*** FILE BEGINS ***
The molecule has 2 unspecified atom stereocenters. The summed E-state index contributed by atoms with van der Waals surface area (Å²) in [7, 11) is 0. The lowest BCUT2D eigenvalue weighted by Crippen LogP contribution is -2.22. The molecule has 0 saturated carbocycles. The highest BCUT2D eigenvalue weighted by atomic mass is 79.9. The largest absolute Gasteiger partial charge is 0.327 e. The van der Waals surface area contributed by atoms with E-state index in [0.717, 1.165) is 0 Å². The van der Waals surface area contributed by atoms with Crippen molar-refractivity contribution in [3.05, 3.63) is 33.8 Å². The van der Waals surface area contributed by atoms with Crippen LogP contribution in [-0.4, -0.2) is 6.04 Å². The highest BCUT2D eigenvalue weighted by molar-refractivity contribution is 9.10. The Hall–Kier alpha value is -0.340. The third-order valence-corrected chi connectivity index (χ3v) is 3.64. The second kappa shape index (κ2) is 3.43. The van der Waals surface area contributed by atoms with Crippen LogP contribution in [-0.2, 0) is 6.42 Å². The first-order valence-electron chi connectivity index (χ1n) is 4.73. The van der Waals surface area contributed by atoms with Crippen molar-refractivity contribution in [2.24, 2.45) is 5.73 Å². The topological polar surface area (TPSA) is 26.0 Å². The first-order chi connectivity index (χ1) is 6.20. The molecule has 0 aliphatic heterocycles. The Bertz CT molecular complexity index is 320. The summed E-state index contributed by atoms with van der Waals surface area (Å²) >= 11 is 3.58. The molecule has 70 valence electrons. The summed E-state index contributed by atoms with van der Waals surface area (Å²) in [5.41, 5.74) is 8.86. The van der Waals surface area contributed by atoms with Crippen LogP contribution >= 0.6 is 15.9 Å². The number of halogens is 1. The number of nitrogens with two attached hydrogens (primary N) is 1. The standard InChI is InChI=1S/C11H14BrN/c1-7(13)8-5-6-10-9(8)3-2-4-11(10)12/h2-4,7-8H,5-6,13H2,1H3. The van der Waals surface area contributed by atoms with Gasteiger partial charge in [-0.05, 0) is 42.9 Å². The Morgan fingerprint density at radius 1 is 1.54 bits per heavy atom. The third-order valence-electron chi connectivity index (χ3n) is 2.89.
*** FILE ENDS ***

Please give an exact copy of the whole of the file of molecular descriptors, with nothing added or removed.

The molecule has 2 unspecified atom stereocenters. The summed E-state index contributed by atoms with van der Waals surface area (Å²) in [7, 11) is 0. The lowest BCUT2D eigenvalue weighted by Crippen LogP contribution is -2.22. The molecule has 0 saturated carbocycles. The highest BCUT2D eigenvalue weighted by atomic mass is 79.9. The largest absolute Gasteiger partial charge is 0.327 e. The van der Waals surface area contributed by atoms with E-state index in [0.717, 1.165) is 0 Å². The van der Waals surface area contributed by atoms with Crippen molar-refractivity contribution in [3.05, 3.63) is 33.8 Å². The van der Waals surface area contributed by atoms with Crippen LogP contribution in [-0.4, -0.2) is 6.04 Å². The highest BCUT2D eigenvalue weighted by molar-refractivity contribution is 9.10. The Hall–Kier alpha value is -0.340. The third-order valence-corrected chi connectivity index (χ3v) is 3.64. The second kappa shape index (κ2) is 3.43. The van der Waals surface area contributed by atoms with Crippen LogP contribution in [-0.2, 0) is 6.42 Å². The first-order valence-electron chi connectivity index (χ1n) is 4.73. The van der Waals surface area contributed by atoms with Crippen molar-refractivity contribution in [2.24, 2.45) is 5.73 Å². The topological polar surface area (TPSA) is 26.0 Å². The first-order chi connectivity index (χ1) is 6.20. The molecule has 0 aliphatic heterocycles. The Bertz CT molecular complexity index is 320. The summed E-state index contributed by atoms with van der Waals surface area (Å²) >= 11 is 3.58. The molecule has 70 valence electrons. The summed E-state index contributed by atoms with van der Waals surface area (Å²) in [5.41, 5.74) is 8.86. The van der Waals surface area contributed by atoms with Crippen LogP contribution >= 0.6 is 15.9 Å². The number of halogens is 1. The number of nitrogens with two attached hydrogens (primary N) is 1. The standard InChI is InChI=1S/C11H14BrN/c1-7(13)8-5-6-10-9(8)3-2-4-11(10)12/h2-4,7-8H,5-6,13H2,1H3. The van der Waals surface area contributed by atoms with Gasteiger partial charge in [-0.05, 0) is 42.9 Å². The Morgan fingerprint density at radius 1 is 1.54 bits per heavy atom. The third-order valence-electron chi connectivity index (χ3n) is 2.89.